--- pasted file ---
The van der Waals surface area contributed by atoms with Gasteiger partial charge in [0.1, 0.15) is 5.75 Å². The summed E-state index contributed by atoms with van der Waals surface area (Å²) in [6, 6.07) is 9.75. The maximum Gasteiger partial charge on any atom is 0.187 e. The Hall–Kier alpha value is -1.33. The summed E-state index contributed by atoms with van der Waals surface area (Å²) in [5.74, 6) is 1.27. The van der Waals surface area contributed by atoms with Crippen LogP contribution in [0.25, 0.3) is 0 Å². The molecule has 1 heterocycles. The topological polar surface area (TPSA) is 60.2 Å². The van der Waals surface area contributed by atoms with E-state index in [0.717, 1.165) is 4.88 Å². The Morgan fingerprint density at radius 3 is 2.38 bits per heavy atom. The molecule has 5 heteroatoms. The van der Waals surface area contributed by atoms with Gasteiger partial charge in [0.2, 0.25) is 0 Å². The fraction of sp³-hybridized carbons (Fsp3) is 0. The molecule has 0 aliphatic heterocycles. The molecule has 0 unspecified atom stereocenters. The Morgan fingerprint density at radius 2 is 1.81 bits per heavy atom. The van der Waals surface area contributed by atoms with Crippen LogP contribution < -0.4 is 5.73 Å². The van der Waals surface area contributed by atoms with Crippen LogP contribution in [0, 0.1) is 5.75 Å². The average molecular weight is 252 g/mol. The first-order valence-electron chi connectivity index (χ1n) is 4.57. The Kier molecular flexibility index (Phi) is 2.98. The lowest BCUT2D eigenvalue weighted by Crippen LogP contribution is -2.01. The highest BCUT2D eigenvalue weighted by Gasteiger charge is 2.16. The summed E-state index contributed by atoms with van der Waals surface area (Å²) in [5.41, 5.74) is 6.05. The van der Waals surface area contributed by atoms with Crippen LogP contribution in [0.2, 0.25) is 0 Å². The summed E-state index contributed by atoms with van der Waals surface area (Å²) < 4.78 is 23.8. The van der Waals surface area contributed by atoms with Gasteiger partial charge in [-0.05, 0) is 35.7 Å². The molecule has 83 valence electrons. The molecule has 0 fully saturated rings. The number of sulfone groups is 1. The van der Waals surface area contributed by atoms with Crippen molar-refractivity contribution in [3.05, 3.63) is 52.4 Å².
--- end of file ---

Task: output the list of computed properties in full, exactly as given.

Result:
The van der Waals surface area contributed by atoms with Gasteiger partial charge in [0.1, 0.15) is 5.75 Å². The summed E-state index contributed by atoms with van der Waals surface area (Å²) in [6, 6.07) is 9.75. The maximum Gasteiger partial charge on any atom is 0.187 e. The Hall–Kier alpha value is -1.33. The summed E-state index contributed by atoms with van der Waals surface area (Å²) in [5.74, 6) is 1.27. The van der Waals surface area contributed by atoms with Crippen LogP contribution in [0.25, 0.3) is 0 Å². The molecule has 1 heterocycles. The topological polar surface area (TPSA) is 60.2 Å². The van der Waals surface area contributed by atoms with E-state index in [0.717, 1.165) is 4.88 Å². The Morgan fingerprint density at radius 3 is 2.38 bits per heavy atom. The molecule has 5 heteroatoms. The van der Waals surface area contributed by atoms with Gasteiger partial charge in [0.2, 0.25) is 0 Å². The fraction of sp³-hybridized carbons (Fsp3) is 0. The molecule has 0 aliphatic heterocycles. The molecule has 0 unspecified atom stereocenters. The Morgan fingerprint density at radius 2 is 1.81 bits per heavy atom. The van der Waals surface area contributed by atoms with Crippen LogP contribution < -0.4 is 5.73 Å². The van der Waals surface area contributed by atoms with Crippen LogP contribution in [0, 0.1) is 5.75 Å². The average molecular weight is 252 g/mol. The first-order valence-electron chi connectivity index (χ1n) is 4.57. The Kier molecular flexibility index (Phi) is 2.98. The lowest BCUT2D eigenvalue weighted by Crippen LogP contribution is -2.01. The highest BCUT2D eigenvalue weighted by Gasteiger charge is 2.16. The summed E-state index contributed by atoms with van der Waals surface area (Å²) in [5.41, 5.74) is 6.05. The van der Waals surface area contributed by atoms with Crippen LogP contribution in [0.2, 0.25) is 0 Å². The summed E-state index contributed by atoms with van der Waals surface area (Å²) < 4.78 is 23.8. The van der Waals surface area contributed by atoms with Gasteiger partial charge in [-0.05, 0) is 35.7 Å². The molecule has 83 valence electrons. The molecule has 0 fully saturated rings. The number of sulfone groups is 1. The van der Waals surface area contributed by atoms with Crippen molar-refractivity contribution in [3.05, 3.63) is 52.4 Å².